prompt for rebelcaptain: soulmate au where they meet in dreams before they actually meet
As Though from a Dream
“You believe in soulmates, don’t you, Andor?”
Cassian is sixteen, still young enough that he hasn’t yet forgotten how to laugh.
“And you do, Martog?” he asks the skinny boy across from him in the mess hall of the latest Rebellion base on Talus.
Martog spoons a thick stew into his mouth and pouts. “I thought everyone believed in soulmates.”
“I believe in them,” Eller Myr says. Eller, who will not live to see twenty, pulls up the sleeve of his tunic to show them a purple mark near the crook of his elbow. It’s the size of thumbnail. If someone squinted and wanted to believe it hard enough, it could have been described as being shaped like a star. “It’s my soulmark. My other will have the same one on their arm.”
“I thought you were supposed to know your soulmate by the first word they spoke to you,” Alicele Fosbos says. She pushes the blonde hair out of her eyes and frowns deeply.
Eller shakes his head. “No, it’s definitely by a soulmark.”
“But I don’t have a soulmark,” Alicele says, her face falling.
“Maybe it will appear soon,” Eller says, putting a comforting arm on her shoulder.
“What happens if your soulmates dies before you meet them?” Alicele asks, but Eller has no answer. Nobody has an answer. They don’t ask the question’s twin: What happens if you die first?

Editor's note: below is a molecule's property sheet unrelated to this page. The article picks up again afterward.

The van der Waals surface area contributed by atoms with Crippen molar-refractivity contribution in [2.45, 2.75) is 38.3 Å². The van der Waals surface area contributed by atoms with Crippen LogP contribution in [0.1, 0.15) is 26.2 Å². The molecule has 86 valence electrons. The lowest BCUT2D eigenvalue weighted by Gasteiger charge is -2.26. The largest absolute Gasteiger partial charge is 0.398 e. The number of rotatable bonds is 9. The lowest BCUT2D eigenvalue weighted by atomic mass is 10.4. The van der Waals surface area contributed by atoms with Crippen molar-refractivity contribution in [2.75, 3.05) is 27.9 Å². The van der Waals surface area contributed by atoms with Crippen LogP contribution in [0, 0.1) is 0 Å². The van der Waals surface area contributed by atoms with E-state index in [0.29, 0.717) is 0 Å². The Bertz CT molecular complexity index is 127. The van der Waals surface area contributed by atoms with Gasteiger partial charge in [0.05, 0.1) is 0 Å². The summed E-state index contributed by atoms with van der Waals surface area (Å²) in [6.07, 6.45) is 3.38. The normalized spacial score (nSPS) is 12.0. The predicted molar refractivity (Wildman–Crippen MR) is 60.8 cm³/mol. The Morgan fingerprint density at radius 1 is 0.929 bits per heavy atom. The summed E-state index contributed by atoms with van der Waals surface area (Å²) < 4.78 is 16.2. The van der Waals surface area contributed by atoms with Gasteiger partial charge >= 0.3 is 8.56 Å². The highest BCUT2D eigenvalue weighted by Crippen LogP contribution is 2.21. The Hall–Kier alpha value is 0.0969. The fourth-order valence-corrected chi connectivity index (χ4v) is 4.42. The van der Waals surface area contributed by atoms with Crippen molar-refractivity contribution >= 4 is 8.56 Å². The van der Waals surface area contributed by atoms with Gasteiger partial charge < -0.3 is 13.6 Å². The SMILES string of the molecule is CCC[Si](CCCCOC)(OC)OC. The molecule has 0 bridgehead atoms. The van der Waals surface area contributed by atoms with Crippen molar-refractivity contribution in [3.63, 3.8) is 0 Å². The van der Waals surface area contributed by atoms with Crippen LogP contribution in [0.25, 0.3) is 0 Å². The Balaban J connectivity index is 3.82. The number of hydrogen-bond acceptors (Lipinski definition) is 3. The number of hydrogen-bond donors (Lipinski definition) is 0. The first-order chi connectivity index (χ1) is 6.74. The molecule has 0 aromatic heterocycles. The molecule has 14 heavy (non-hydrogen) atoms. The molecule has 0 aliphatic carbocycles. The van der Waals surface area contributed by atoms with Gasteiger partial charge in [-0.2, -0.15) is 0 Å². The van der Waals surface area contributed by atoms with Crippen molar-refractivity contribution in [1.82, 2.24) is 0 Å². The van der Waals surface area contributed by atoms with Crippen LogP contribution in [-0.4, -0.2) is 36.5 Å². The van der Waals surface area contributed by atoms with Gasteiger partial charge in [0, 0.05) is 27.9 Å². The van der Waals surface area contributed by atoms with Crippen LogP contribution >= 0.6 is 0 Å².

Martog glares at Cassian. “If you don’t believe in this, then what do you believe in then, Andor?”
This time, it is Eller who laughs at Martog. “Don’t you know already? He believes in the Rebellion. That’s his soulmate.”
Cassian blanks his face and takes a sip of water. He feigns a carefree shrug. He doesn’t tell them about the dark haired, green-eyed girl who haunts his dreams.
The first time he dreams of her, she’s running on a black sand beach. The waves crash, violent on the shore, and without knowing how, he knows she needs to stay away, that he needs to stay away. There are sneaker waves here that will tear a man out to sea and drown him before anyone even knows he is missing. But she seems to know this. She runs toward the moss-green mountains and he can almost feel the cool air on his skin. When she vanishes from his dream, he wakes.
She grows up with him. Her skinny legs and braided hair change into womanly curves and a severe bun on the back of her head. The land where he first dreams of her changes from fire and ice to jungle to desert. He knows her and he doesn’t know her. He wracks his memory, trying to think of where they might have met, where she can be placed in all his travels, but it’s a reflexive habit, him trying to apply logic to something knows has no logic.
For two months she visits him every night, but the dreams are awash in blood, and he wakes up, heart pounding. He requests a handful of sleep aids, and for the first week, he is dreamless. But when the pills run out, she returns, and for the first time he feels her make eye contact with him.
It is then that he hears his name on her lips. “Cassian?”
He jerks awake, drenched in a cold sweat. He requests more pills until eventually, he needs to see her again, until the sensation claws at him during his waking hours.
He has come to admit that she is always going to be a part of him. He just doesn’t know why. Not yet.